EUREKA — The Woodford County Board has readdressed the by-now familiar request by Georgia-based SolAmerica Energy to construct a solar-power generating facility next to a Eureka residential neighborhood.
The approach varied slightly this time, but the result remains the same: No solar farm.
On Tuesday, board member Duane Kingdon made the motion to accept the Zoning Board's recommendation and approve a special exception that would allow construction and operation of a 2-megawatt solar farm on a 53-acre tract of land that abuts the Lakeview Acres subdivision.
Board member Pete Stried seconded the motion, and at that point the issue was farther along in the process than it had been during two previous meetings.
But the motion failed 10-2, with Kingdon and Stried casting the only votes in support.
Kingdon, who is chairman of the board's zoning subcommittee, said he voted in favor of the solar farm in support of the work done by the members of the county Planning and Zoning Board.
"They did the work and heard all the testimony and agreed that (SolAmerica) had met all of its legal requirements," said Kingdon after the vote. "I support them. I also thought that Robert's Rules of Order requires the person who makes the motion to vote in favor of it."
The proposal has been vigorously opposed by residents of Lakeview Acres and the city of Eureka. Residents argued the solar farm that would blanket about 25 acres with thousands of glass solar panels would be aesthetically displeasing, a drag on property values and a safety concern, among other reasons. The city argued the facility would block further residential development.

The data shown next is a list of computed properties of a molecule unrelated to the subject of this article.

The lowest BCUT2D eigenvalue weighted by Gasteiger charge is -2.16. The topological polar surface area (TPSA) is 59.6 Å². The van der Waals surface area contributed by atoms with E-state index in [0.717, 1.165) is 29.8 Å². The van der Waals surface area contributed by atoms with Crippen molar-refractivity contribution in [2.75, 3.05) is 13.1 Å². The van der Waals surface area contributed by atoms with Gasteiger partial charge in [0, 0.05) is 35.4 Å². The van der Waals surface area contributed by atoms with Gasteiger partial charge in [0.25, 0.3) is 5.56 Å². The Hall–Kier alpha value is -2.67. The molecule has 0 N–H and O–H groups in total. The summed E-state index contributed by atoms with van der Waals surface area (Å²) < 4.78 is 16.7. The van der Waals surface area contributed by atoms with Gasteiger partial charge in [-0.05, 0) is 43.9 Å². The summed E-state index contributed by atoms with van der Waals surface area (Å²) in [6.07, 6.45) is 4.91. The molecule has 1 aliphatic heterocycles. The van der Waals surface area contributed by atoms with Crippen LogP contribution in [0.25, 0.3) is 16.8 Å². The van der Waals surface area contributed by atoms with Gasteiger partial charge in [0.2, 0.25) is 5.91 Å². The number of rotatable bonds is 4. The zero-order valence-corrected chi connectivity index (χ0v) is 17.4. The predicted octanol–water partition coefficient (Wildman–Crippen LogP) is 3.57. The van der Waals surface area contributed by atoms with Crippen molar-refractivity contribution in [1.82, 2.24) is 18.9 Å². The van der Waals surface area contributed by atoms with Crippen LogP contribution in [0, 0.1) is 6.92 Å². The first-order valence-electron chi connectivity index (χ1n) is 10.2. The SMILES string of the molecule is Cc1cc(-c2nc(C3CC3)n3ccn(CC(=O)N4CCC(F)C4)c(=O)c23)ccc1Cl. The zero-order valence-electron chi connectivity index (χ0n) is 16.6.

Outright rejection of the request was not one of two options Woodford County State's Attorney Greg Minger described in previous legal advice he presented to the board. He said the County Board had the option to send it back to the zoning board for reconsideration, which it did last summer.
The zoning board then reaffirmed its decision to recommend approval of the request. The second option, according to Minger, was for the board to approve the zoning board's recommendation.
The County Board rejected that advice and rejected the request for the special exception.
With Tuesday's vote, "The County Board is done with the issue," Minger said. "The only thing now is to wait and see what happens."
SolAmerica officials have said they will consider a lawsuit against the county for failing to approve a special exception request that meets all legal requirements.
"If Woodford County refuses to grant the special use permit despite SolAmerica's compliance with all county requirements, SolAmerica has no other remedy than to file suit to require the county to follow their own rules," John Buffington, vice president of business operations for SolAmerica, said this week. "It's certainly not a step we want to take, but if the County Board is not going to follow their own standards, then we have no other choice."